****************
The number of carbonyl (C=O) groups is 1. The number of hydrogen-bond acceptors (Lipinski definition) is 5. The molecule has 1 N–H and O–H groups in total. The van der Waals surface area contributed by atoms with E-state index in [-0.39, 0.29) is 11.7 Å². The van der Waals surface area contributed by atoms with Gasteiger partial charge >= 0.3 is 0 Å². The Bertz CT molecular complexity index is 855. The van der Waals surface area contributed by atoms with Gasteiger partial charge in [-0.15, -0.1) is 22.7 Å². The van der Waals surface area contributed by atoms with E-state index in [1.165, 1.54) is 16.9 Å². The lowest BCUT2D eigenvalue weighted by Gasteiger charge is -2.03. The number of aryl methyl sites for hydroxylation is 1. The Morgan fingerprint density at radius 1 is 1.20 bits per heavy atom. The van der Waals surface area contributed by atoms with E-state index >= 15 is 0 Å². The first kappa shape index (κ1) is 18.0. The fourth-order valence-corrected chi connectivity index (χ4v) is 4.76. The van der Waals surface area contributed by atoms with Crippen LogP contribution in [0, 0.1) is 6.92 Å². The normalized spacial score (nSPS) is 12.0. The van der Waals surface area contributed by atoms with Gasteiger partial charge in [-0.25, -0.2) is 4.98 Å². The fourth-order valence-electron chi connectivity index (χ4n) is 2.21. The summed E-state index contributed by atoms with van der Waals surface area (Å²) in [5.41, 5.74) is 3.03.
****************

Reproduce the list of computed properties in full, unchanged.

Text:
The number of carbonyl (C=O) groups is 1. The number of hydrogen-bond acceptors (Lipinski definition) is 5. The molecule has 1 N–H and O–H groups in total. The van der Waals surface area contributed by atoms with E-state index in [-0.39, 0.29) is 11.7 Å². The van der Waals surface area contributed by atoms with Gasteiger partial charge >= 0.3 is 0 Å². The Bertz CT molecular complexity index is 855. The van der Waals surface area contributed by atoms with Gasteiger partial charge in [-0.15, -0.1) is 22.7 Å². The van der Waals surface area contributed by atoms with E-state index in [1.165, 1.54) is 16.9 Å². The lowest BCUT2D eigenvalue weighted by Gasteiger charge is -2.03. The number of aryl methyl sites for hydroxylation is 1. The Morgan fingerprint density at radius 1 is 1.20 bits per heavy atom. The van der Waals surface area contributed by atoms with E-state index >= 15 is 0 Å². The first kappa shape index (κ1) is 18.0. The fourth-order valence-corrected chi connectivity index (χ4v) is 4.76. The van der Waals surface area contributed by atoms with Crippen LogP contribution in [0, 0.1) is 6.92 Å². The normalized spacial score (nSPS) is 12.0. The van der Waals surface area contributed by atoms with Gasteiger partial charge in [-0.25, -0.2) is 4.98 Å². The fourth-order valence-electron chi connectivity index (χ4n) is 2.21. The summed E-state index contributed by atoms with van der Waals surface area (Å²) in [5.41, 5.74) is 3.03.